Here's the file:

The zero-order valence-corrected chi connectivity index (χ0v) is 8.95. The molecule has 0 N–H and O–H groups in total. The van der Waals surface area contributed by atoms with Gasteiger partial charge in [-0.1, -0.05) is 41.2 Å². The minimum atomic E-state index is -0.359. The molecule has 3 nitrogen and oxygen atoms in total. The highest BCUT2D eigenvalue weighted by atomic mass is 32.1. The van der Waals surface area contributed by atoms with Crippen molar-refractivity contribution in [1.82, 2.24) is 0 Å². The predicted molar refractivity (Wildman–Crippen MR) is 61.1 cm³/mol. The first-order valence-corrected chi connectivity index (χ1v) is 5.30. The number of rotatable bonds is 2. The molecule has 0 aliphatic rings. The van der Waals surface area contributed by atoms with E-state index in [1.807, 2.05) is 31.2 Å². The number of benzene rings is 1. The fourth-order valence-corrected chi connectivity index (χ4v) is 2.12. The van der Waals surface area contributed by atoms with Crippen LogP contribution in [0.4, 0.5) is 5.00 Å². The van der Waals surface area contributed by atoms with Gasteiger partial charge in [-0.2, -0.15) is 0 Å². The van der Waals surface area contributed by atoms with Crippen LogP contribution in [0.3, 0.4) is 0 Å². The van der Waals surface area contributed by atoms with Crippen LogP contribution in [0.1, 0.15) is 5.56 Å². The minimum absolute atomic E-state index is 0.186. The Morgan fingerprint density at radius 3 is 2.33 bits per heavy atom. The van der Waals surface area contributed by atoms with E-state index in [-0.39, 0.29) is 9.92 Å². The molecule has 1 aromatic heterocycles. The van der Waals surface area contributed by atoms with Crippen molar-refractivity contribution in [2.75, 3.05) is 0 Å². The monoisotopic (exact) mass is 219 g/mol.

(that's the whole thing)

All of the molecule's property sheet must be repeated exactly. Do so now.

The zero-order valence-corrected chi connectivity index (χ0v) is 8.95. The molecule has 0 N–H and O–H groups in total. The van der Waals surface area contributed by atoms with Gasteiger partial charge in [-0.1, -0.05) is 41.2 Å². The minimum atomic E-state index is -0.359. The molecule has 3 nitrogen and oxygen atoms in total. The highest BCUT2D eigenvalue weighted by atomic mass is 32.1. The van der Waals surface area contributed by atoms with Crippen molar-refractivity contribution in [1.82, 2.24) is 0 Å². The predicted molar refractivity (Wildman–Crippen MR) is 61.1 cm³/mol. The first-order valence-corrected chi connectivity index (χ1v) is 5.30. The number of rotatable bonds is 2. The molecule has 0 aliphatic rings. The van der Waals surface area contributed by atoms with E-state index in [1.807, 2.05) is 31.2 Å². The number of benzene rings is 1. The fourth-order valence-corrected chi connectivity index (χ4v) is 2.12. The van der Waals surface area contributed by atoms with Crippen LogP contribution in [0.4, 0.5) is 5.00 Å². The van der Waals surface area contributed by atoms with Gasteiger partial charge in [-0.2, -0.15) is 0 Å². The van der Waals surface area contributed by atoms with Crippen LogP contribution in [0.3, 0.4) is 0 Å². The van der Waals surface area contributed by atoms with Crippen LogP contribution in [0.1, 0.15) is 5.56 Å². The minimum absolute atomic E-state index is 0.186. The Morgan fingerprint density at radius 3 is 2.33 bits per heavy atom. The van der Waals surface area contributed by atoms with E-state index in [-0.39, 0.29) is 9.92 Å². The molecule has 1 aromatic heterocycles. The van der Waals surface area contributed by atoms with Crippen molar-refractivity contribution in [2.75, 3.05) is 0 Å². The monoisotopic (exact) mass is 219 g/mol.